Business growth prevention issues identified
Ahead of an event for small businesses at the Ulster Business School on Thursday (March 20) entitled ‘To Grow or Not to Grow’, Pauric McGowan, Professor of Entrepreneurship and Business Development, looks at factors likely to constrain SME owners from growing their business.
We are hearing a lot about how the UK is on its way to recovery, but a closer look at the financial and business picture within the UK’s small businesses would suggest that a lot of uncertainty still clouds the horizon.
Having achieved a level of success, many SME owners and managers appear reluctant to pursue further growth. There is a need to ask the question why this is the case and to challenge business owners to think again.
Issues identified as holding many back from pursuing growth include:
- Owners’ doubts about their competencies, particularly with respect to marketing, resource management and people management
- Doubts about being able to access key skills to sustain growth
- Perpetual lack of resources; fears over accessing cash flow, the impact of late payments, limited access to growth capital, poor support relationships with local banks
- Fear of failure as one gets older and an emerging sense of risk aversion
- Anxiety over speed and rate of recovery in the global economy
Of course not every company owner wants to pursue a strategy for their business that is solely focused on continuous, scalable growth.
Many are attracted to business ownership as a lifestyle choice for example or as a response to a particular social agenda. Some just want to keep their enterprise at a manageable level; enough to enjoy a comfortable life but to keep their enterprise lean and mean, particularly in the face of competitors.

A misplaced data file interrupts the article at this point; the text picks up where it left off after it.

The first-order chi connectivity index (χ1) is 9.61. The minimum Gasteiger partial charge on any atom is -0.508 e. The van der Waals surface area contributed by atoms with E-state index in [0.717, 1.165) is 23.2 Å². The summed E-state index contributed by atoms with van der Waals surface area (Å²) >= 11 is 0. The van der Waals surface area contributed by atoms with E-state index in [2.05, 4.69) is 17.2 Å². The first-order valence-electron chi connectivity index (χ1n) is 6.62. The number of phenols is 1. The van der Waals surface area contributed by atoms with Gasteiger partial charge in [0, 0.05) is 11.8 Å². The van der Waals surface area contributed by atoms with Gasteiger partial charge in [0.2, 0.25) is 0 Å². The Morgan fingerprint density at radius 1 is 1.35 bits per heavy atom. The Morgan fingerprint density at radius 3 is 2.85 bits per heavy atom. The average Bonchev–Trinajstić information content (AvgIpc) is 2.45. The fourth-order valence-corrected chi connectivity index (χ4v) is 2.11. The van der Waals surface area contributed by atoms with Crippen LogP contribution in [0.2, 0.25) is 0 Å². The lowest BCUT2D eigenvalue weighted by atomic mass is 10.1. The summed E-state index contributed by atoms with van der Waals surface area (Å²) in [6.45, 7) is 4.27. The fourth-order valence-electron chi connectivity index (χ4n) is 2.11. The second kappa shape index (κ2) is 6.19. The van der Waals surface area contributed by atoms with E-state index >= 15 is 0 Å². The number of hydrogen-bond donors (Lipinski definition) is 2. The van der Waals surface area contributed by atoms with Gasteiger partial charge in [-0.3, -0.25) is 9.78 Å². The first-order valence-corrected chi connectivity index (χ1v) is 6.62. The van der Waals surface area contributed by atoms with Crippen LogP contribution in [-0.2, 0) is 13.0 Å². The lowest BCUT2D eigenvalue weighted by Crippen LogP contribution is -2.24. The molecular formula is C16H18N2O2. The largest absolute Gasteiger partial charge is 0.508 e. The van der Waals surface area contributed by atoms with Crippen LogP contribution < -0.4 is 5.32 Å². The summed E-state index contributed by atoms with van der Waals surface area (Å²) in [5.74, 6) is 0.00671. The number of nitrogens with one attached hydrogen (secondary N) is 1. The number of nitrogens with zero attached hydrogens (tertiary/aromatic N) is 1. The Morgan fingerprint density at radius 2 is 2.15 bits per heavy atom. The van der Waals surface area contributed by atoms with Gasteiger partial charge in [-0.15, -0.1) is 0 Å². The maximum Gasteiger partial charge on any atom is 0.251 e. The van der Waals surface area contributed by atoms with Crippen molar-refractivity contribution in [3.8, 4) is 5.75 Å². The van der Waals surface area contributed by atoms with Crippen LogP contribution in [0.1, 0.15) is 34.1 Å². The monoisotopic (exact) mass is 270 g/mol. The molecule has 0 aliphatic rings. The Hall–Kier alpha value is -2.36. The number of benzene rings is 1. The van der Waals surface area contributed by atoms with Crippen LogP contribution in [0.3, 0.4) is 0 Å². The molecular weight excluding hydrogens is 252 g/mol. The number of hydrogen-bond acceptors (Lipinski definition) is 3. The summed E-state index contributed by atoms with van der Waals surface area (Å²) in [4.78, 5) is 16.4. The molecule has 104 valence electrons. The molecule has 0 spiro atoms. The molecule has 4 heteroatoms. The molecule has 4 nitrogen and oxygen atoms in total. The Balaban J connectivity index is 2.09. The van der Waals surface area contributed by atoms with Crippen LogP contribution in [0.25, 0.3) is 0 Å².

But there are many SMEs, the owners of which, with the right outlook and support could go for further growth and for the reasons considered above don’t. Northern Ireland is not unique in terms of needing to encourage and support SME owners to reflect again on how they might go for growth in their enterprises; other parts of the UK face the same issue.
According to the most recent Global Economic Conditions Survey SME owners now need to consider a new approach, prioritising investment and seeking internationally focused market growth, as they prepare for a more stable economy.
UUJ’s Centre for SME Development has joined forces with the Institute for Small Business and Entrepreneurship (ISBE) and the Marketing Institute of Ireland to host a one-day workshop for small businesses on March 20, at the Ulster Business School, Jordanstown.
Participants will hear from businesses which have overcome the growth challenge including entrepreneur and angel investor, Bryan Keating; Moira Burke, Co-Founder of Bio-Kinetic Europe and Digital Marketing specialist, Patrick McAliskey, Novosco.
Insights from the latest academic research will be provided by Professor Pauric McGowan and Professor Mark Durkin of the Ulster Business School’s Department of Marketing, Strategy & Entrepreneurship. The day has been designed to maximise audience interaction with group and round table discussions facilitated by Mike Johnston, Executive of the Dairy Council of NI, and Professor Tony Hines of Manchester Metropolitan University.
Attendance costs £60 for ISBE members and £80 for non-members including of lunch and refreshments. To register visit www.eventsforce.net/isbe/44/register